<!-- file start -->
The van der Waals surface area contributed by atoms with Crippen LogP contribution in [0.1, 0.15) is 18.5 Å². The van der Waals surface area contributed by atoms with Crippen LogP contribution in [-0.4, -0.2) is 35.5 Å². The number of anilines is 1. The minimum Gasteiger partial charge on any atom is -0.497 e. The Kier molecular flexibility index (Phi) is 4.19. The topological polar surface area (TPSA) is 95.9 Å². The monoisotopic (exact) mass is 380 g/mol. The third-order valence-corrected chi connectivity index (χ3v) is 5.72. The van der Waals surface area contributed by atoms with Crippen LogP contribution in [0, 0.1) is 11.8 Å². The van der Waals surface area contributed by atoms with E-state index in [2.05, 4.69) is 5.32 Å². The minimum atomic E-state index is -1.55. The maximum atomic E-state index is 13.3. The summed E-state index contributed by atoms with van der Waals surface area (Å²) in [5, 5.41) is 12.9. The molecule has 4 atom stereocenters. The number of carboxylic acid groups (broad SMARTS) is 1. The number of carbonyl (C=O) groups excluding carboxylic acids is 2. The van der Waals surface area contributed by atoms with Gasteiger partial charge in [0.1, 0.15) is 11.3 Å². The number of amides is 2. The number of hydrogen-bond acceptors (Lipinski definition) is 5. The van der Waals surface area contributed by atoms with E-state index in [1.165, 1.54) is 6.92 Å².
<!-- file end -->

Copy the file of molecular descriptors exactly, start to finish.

The van der Waals surface area contributed by atoms with Crippen LogP contribution in [0.1, 0.15) is 18.5 Å². The van der Waals surface area contributed by atoms with Crippen LogP contribution in [-0.4, -0.2) is 35.5 Å². The number of anilines is 1. The minimum Gasteiger partial charge on any atom is -0.497 e. The Kier molecular flexibility index (Phi) is 4.19. The topological polar surface area (TPSA) is 95.9 Å². The monoisotopic (exact) mass is 380 g/mol. The third-order valence-corrected chi connectivity index (χ3v) is 5.72. The van der Waals surface area contributed by atoms with Crippen LogP contribution in [0, 0.1) is 11.8 Å². The van der Waals surface area contributed by atoms with E-state index in [2.05, 4.69) is 5.32 Å². The minimum atomic E-state index is -1.55. The maximum atomic E-state index is 13.3. The summed E-state index contributed by atoms with van der Waals surface area (Å²) in [5, 5.41) is 12.9. The molecule has 4 atom stereocenters. The number of carboxylic acid groups (broad SMARTS) is 1. The number of carbonyl (C=O) groups excluding carboxylic acids is 2. The van der Waals surface area contributed by atoms with Gasteiger partial charge in [0.1, 0.15) is 11.3 Å². The number of amides is 2. The number of hydrogen-bond acceptors (Lipinski definition) is 5. The van der Waals surface area contributed by atoms with E-state index in [1.165, 1.54) is 6.92 Å².